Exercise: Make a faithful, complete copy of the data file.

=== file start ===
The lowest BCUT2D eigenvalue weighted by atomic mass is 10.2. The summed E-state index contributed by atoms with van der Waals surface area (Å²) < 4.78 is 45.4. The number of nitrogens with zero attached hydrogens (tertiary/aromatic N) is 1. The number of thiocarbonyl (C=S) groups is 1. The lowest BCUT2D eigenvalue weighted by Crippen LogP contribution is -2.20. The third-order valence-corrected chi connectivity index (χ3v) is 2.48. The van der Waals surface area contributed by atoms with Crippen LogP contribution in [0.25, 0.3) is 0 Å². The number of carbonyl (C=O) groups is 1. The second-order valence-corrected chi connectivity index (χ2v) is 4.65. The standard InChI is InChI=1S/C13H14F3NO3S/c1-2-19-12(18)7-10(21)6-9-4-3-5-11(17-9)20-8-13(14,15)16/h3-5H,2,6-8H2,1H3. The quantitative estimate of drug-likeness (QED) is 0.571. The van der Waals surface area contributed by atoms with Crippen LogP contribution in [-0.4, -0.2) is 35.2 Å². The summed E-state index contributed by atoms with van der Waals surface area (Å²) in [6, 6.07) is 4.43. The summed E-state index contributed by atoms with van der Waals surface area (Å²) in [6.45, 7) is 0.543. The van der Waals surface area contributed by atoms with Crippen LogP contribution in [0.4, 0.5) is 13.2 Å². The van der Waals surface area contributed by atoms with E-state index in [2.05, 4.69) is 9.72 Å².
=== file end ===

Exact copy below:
The lowest BCUT2D eigenvalue weighted by atomic mass is 10.2. The summed E-state index contributed by atoms with van der Waals surface area (Å²) < 4.78 is 45.4. The number of nitrogens with zero attached hydrogens (tertiary/aromatic N) is 1. The number of thiocarbonyl (C=S) groups is 1. The lowest BCUT2D eigenvalue weighted by Crippen LogP contribution is -2.20. The third-order valence-corrected chi connectivity index (χ3v) is 2.48. The van der Waals surface area contributed by atoms with Crippen LogP contribution in [0.25, 0.3) is 0 Å². The number of carbonyl (C=O) groups is 1. The second-order valence-corrected chi connectivity index (χ2v) is 4.65. The standard InChI is InChI=1S/C13H14F3NO3S/c1-2-19-12(18)7-10(21)6-9-4-3-5-11(17-9)20-8-13(14,15)16/h3-5H,2,6-8H2,1H3. The quantitative estimate of drug-likeness (QED) is 0.571. The van der Waals surface area contributed by atoms with Crippen LogP contribution in [-0.4, -0.2) is 35.2 Å². The summed E-state index contributed by atoms with van der Waals surface area (Å²) in [6, 6.07) is 4.43. The summed E-state index contributed by atoms with van der Waals surface area (Å²) in [6.45, 7) is 0.543. The van der Waals surface area contributed by atoms with Crippen LogP contribution in [0.4, 0.5) is 13.2 Å². The van der Waals surface area contributed by atoms with E-state index in [2.05, 4.69) is 9.72 Å².